Now that December has come, think about the last time you went shopping, and heard the music playing over the loudspeakers. How many Christmas songs did you hear? I don’t just mean “holiday” music, of which there is no short supply. I mean songs that mention Christmas explicitly.
Some of you reading this probably expect me to argue that such songs are becoming less common in public spaces, in favor of more secular “holiday” greetings. But the fact is that, actually, I hear expressly Christmas music all the time. Not only that, but when I’m at the mall, or shopping for groceries, I hear songs that plainly tell the story of the baby Jesus, and many even tell of his mission to save the world. Undeniably Christian messages. I find that there is no shortage of Christmas to be seen and heard as December 25th draws closer.
Some of this material appeared earlier in the blog entry entitled “The Legacy of Dr. David Scholer.”
Oddly enough, I took the course I consider to have had the greatest impact on my life after I had essentially completed my MDiv.
It was the Winter of 2002, and although I had completed the coursework for my degree (excepting for the final months of Field Education), I remained connected to Fuller through my job working for the School of Theology. One of the benefits of working here is the ability to audit courses for free. In theory, you can audit up to two courses a year, but my schedule has never permitted that. Even so, I’ve been able to sit in on several courses over the years in addition to the ones I took to get my degree, and it’s a privilege I’ve always been glad to have. But I digress….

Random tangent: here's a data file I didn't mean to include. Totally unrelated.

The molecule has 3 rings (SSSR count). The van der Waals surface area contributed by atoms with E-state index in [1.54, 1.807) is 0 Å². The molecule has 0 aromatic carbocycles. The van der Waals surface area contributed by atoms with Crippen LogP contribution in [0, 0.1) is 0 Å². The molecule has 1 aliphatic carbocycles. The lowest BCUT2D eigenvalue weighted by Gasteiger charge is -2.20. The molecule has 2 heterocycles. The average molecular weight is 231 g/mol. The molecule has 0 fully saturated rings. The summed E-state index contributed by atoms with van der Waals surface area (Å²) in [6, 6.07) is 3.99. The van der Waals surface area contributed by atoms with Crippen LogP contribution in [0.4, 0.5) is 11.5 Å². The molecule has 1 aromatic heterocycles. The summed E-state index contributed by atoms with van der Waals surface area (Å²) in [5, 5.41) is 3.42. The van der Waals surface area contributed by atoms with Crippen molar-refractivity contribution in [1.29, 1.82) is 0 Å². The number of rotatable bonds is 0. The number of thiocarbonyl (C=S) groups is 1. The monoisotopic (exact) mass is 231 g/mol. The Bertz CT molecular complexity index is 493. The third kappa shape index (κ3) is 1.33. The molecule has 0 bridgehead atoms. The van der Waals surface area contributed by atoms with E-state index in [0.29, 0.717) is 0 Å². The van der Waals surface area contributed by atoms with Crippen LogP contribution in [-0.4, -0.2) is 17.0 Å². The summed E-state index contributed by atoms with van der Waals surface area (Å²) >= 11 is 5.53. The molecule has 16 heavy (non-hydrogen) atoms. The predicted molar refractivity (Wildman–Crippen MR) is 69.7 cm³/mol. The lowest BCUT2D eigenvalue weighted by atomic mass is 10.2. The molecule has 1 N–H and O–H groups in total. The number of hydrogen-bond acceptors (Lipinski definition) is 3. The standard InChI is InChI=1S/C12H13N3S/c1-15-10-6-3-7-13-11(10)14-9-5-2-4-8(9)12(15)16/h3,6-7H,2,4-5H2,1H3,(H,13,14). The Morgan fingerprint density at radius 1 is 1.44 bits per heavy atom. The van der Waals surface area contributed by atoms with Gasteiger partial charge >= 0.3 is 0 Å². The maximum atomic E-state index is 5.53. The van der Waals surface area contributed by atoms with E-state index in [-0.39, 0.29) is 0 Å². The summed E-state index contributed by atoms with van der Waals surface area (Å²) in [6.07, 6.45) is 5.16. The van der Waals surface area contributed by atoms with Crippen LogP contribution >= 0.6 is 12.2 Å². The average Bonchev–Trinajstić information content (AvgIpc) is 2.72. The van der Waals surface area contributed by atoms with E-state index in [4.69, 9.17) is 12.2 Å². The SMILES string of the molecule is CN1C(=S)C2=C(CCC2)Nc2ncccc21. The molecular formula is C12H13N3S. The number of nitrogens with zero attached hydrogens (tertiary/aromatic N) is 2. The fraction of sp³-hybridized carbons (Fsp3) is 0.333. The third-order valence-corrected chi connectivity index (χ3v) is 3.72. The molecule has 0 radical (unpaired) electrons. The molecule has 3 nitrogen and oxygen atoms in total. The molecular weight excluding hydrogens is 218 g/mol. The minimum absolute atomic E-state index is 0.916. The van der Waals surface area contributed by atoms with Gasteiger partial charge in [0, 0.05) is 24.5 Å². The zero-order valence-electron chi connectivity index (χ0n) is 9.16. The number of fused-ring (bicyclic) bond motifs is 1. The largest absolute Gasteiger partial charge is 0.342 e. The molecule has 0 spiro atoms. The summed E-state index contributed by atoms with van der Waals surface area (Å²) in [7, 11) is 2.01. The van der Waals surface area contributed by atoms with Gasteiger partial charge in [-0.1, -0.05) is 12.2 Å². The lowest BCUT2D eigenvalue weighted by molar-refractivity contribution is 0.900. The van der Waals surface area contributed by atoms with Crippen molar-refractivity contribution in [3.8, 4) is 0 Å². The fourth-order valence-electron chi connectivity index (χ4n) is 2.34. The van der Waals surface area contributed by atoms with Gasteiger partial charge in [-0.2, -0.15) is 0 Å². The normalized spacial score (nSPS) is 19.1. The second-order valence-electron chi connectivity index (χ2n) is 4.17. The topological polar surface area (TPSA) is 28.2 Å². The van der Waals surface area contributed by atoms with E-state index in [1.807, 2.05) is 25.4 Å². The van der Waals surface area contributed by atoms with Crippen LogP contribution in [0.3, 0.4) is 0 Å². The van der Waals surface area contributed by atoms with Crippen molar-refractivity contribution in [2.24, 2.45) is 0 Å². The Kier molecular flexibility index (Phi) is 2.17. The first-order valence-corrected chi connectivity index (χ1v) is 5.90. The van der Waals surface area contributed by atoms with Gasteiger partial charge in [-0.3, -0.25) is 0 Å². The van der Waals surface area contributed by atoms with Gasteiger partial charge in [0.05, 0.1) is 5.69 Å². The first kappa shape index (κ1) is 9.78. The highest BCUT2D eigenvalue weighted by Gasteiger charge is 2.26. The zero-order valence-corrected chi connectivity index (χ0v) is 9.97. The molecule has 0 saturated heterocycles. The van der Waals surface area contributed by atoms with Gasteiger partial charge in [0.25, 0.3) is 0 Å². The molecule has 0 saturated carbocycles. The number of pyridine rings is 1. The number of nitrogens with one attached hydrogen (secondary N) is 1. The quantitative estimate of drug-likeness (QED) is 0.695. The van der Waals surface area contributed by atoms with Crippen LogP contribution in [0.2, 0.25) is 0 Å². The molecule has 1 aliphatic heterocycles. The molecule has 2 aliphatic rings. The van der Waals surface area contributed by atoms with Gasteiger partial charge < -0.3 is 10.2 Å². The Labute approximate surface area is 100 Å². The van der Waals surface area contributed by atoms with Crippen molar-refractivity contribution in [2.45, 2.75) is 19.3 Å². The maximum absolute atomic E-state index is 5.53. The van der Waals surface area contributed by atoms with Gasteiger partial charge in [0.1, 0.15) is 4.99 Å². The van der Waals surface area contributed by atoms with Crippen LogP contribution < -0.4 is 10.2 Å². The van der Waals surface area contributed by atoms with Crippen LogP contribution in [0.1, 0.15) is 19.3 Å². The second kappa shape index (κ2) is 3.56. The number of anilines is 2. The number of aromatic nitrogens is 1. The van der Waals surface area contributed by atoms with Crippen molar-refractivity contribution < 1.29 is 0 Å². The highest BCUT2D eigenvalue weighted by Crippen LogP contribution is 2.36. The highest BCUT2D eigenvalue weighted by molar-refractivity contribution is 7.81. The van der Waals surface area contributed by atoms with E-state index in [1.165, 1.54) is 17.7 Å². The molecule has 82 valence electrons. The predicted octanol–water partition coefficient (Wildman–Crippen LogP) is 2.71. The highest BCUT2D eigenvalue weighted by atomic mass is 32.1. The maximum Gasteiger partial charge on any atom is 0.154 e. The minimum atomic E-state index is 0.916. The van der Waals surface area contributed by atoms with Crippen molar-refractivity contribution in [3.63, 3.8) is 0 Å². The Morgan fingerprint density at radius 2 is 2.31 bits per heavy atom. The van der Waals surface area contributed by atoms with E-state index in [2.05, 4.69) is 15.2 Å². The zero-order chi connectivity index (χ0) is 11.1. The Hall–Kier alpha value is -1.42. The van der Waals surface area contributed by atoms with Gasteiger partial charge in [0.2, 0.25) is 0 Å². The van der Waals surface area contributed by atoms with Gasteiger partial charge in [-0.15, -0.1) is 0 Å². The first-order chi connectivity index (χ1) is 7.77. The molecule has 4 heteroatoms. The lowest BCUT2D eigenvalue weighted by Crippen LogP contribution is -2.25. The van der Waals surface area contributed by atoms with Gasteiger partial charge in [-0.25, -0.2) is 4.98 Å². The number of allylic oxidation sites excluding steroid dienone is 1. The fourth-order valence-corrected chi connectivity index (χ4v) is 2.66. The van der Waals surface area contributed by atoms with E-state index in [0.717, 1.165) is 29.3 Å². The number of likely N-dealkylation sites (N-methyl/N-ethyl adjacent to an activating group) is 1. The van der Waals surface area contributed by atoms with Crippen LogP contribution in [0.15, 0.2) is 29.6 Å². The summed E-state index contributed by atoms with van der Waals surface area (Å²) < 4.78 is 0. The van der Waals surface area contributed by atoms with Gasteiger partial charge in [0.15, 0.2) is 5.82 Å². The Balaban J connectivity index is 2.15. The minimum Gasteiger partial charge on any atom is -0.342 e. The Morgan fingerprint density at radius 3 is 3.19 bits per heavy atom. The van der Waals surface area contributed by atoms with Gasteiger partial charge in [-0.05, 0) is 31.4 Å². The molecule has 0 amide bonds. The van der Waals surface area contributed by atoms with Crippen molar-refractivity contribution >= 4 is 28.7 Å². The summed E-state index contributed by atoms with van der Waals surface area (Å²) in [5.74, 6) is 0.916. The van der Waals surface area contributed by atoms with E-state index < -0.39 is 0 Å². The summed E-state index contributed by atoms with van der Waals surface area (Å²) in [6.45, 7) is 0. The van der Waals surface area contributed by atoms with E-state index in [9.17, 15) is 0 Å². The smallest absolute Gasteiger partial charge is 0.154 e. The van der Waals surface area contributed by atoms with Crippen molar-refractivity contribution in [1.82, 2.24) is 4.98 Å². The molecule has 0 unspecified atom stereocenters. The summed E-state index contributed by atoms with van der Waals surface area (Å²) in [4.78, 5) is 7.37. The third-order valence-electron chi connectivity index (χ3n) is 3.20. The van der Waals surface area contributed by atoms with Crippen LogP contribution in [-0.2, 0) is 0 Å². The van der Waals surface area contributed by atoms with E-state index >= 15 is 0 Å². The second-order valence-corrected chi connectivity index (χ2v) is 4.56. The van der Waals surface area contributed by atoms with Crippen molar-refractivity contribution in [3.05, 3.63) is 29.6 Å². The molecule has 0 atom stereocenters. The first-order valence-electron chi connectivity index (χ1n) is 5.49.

When asked to discuss what Fall is like at Fuller in Pasadena, it’s hard not to first think about the kind of Fall I was used to before coming to Southern California. For example, I went to college in the mountains of North Carolina, and as you can see from the picture to the left, it really is a beautiful place in the Fall. Whatever may be said about Pasadena, it doesn’t look like this….
The first time I went to Knox Presbyterian Church, the better part of a decade ago, there were probably around 20 kids that came up front for the children’s sermon.
This fact may not seem particularly noteworthy, until I add that the entire congregation had probably less than 80 people in attendance at the time. How many churches do you know where more than a quarter of those in attendance are under 10 years old?
It’s graduation time here at Fuller! To celebrate, my fellow bloggers and I are sharing some thoughts about our experience as students. Of course, not all of us are graduating just yet, while I actually graduated a decade ago. This fact, coupled with the different degrees we’ve worked on, will naturally lead to a variety of perspectives on what a Fuller education has meant for us.